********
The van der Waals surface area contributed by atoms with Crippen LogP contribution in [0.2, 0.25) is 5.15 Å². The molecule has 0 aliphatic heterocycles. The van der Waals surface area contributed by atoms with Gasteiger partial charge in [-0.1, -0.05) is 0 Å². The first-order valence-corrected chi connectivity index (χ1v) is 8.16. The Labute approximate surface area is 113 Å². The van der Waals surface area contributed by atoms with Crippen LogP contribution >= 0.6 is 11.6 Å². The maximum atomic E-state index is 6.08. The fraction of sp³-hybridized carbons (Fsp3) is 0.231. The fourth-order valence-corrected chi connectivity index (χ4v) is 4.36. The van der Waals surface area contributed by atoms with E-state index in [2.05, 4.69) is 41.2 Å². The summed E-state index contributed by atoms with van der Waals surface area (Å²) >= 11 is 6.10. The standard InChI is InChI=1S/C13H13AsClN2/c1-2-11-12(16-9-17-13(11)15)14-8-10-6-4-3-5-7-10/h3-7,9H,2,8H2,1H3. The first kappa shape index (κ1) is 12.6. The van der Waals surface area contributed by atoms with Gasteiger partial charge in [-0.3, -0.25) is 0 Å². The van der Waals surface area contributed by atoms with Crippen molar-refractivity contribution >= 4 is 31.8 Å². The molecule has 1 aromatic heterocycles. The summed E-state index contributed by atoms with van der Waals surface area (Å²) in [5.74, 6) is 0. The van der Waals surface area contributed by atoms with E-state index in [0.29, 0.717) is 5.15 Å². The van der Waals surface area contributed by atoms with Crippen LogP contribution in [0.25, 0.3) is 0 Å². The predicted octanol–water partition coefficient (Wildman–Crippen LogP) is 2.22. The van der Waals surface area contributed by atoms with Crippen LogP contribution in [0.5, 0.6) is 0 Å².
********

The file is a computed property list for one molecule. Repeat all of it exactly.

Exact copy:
The van der Waals surface area contributed by atoms with Crippen LogP contribution in [0.2, 0.25) is 5.15 Å². The molecule has 0 aliphatic heterocycles. The van der Waals surface area contributed by atoms with Gasteiger partial charge in [-0.1, -0.05) is 0 Å². The first-order valence-corrected chi connectivity index (χ1v) is 8.16. The Labute approximate surface area is 113 Å². The van der Waals surface area contributed by atoms with Crippen LogP contribution >= 0.6 is 11.6 Å². The maximum atomic E-state index is 6.08. The fraction of sp³-hybridized carbons (Fsp3) is 0.231. The fourth-order valence-corrected chi connectivity index (χ4v) is 4.36. The van der Waals surface area contributed by atoms with E-state index in [2.05, 4.69) is 41.2 Å². The summed E-state index contributed by atoms with van der Waals surface area (Å²) >= 11 is 6.10. The standard InChI is InChI=1S/C13H13AsClN2/c1-2-11-12(16-9-17-13(11)15)14-8-10-6-4-3-5-7-10/h3-7,9H,2,8H2,1H3. The first kappa shape index (κ1) is 12.6. The van der Waals surface area contributed by atoms with Gasteiger partial charge in [-0.3, -0.25) is 0 Å². The van der Waals surface area contributed by atoms with Crippen molar-refractivity contribution >= 4 is 31.8 Å². The molecule has 1 aromatic heterocycles. The summed E-state index contributed by atoms with van der Waals surface area (Å²) in [5.74, 6) is 0. The van der Waals surface area contributed by atoms with E-state index in [0.29, 0.717) is 5.15 Å². The van der Waals surface area contributed by atoms with Crippen LogP contribution in [0.25, 0.3) is 0 Å². The predicted octanol–water partition coefficient (Wildman–Crippen LogP) is 2.22. The van der Waals surface area contributed by atoms with Crippen LogP contribution in [0.5, 0.6) is 0 Å².